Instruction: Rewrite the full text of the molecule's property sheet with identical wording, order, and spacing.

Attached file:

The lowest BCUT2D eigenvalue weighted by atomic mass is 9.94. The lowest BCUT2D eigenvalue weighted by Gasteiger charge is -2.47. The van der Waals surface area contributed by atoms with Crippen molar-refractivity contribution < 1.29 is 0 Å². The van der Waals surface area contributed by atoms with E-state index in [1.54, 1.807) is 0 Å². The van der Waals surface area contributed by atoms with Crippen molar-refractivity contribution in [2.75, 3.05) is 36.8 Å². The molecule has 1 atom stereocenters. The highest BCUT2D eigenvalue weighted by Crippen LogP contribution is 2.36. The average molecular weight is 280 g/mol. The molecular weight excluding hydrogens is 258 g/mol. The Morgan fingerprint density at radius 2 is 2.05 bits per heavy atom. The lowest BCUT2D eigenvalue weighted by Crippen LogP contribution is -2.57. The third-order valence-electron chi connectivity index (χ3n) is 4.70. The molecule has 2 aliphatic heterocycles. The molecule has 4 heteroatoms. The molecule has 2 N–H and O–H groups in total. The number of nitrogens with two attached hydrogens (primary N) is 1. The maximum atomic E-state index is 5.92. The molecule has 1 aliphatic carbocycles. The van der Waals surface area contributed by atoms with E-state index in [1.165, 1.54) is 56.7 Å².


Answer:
The lowest BCUT2D eigenvalue weighted by atomic mass is 9.94. The lowest BCUT2D eigenvalue weighted by Gasteiger charge is -2.47. The van der Waals surface area contributed by atoms with Crippen molar-refractivity contribution < 1.29 is 0 Å². The van der Waals surface area contributed by atoms with E-state index in [1.54, 1.807) is 0 Å². The van der Waals surface area contributed by atoms with Crippen molar-refractivity contribution in [2.75, 3.05) is 36.8 Å². The molecule has 1 atom stereocenters. The highest BCUT2D eigenvalue weighted by Crippen LogP contribution is 2.36. The average molecular weight is 280 g/mol. The molecular weight excluding hydrogens is 258 g/mol. The Morgan fingerprint density at radius 2 is 2.05 bits per heavy atom. The lowest BCUT2D eigenvalue weighted by Crippen LogP contribution is -2.57. The third-order valence-electron chi connectivity index (χ3n) is 4.70. The molecule has 2 aliphatic heterocycles. The molecule has 4 heteroatoms. The molecule has 2 N–H and O–H groups in total. The number of nitrogens with two attached hydrogens (primary N) is 1. The maximum atomic E-state index is 5.92. The molecule has 1 aliphatic carbocycles. The van der Waals surface area contributed by atoms with E-state index in [1.165, 1.54) is 56.7 Å².